Meta to pay $725m to settle user data case
Meta which is known to be Facebook’s corporate parent has agreed to pay $725 million to settle a lawsuit alleging the world’s largest social media platform allowed millions of its users’ personal information to be fed to Cambridge Analytica, a firm that supported Donald Trump’s victorious presidential campaign in 2016.
Terms of the settlement reached by Meta Platforms, the holding company for Facebook and Instagram, were disclosed in court documents filed late Thursday (22 December). It will still need to be approved by a judge in a San Francisco federal court hearing set for March.
The case sprang from 2018 revelations that Cambridge Analytica, a firm with ties to Trump political strategist Steve Bannon, had paid a Facebook app developer for access to the personal information of about 87 million users of the platform. That data was then used to target U.S. voters during the 2016 campaign that culminated in Trump’s election as the 45th president.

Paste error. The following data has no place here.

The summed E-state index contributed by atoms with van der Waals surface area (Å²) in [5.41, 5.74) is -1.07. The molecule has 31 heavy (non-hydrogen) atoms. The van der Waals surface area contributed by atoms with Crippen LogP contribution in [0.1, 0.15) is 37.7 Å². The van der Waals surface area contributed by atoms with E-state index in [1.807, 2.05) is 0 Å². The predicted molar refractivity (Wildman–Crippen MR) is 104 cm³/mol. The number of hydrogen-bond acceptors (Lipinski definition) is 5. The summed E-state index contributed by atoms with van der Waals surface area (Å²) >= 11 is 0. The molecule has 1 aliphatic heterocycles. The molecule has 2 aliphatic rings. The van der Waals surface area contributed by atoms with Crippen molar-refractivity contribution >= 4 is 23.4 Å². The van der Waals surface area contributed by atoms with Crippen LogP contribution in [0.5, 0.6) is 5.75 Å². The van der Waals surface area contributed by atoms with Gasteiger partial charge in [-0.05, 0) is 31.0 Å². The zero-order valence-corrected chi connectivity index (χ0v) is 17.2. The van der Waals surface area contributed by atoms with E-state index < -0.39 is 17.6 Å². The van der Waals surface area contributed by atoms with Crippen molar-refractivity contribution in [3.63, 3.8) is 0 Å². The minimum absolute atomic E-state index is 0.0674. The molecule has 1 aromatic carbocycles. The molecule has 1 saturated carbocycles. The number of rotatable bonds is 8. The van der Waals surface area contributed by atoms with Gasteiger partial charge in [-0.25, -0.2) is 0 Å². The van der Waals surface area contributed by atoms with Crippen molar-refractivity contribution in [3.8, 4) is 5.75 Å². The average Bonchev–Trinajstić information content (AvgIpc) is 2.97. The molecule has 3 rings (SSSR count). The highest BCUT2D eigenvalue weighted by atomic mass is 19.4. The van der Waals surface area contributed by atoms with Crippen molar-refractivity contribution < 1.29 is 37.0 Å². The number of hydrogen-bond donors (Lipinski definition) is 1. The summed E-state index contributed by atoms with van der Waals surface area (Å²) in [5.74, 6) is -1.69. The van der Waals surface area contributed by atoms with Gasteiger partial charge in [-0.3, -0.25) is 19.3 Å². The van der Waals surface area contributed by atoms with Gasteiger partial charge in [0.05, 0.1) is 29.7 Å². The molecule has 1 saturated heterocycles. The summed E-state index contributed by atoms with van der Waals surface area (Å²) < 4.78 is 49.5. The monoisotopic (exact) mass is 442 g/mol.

Uproar over the revelations led to a contrite Zuckerberg being grilled by U.S. lawmakers during a high-profile congressional hearing and spurred calls for people to delete their Facebook accounts. Even though Facebook’s growth has stalled as more people connect and entertain themselves on rival services such as TikTok, the social network still boasts about 2 billion users worldwide, including nearly 200 million in the U.S. and Canada.
The lawsuit, which had been seeking to be certified as a class action representing Facebook users, had asserted the privacy breach proved Facebook is a “data broker and surveillance firm,” as well as a social network.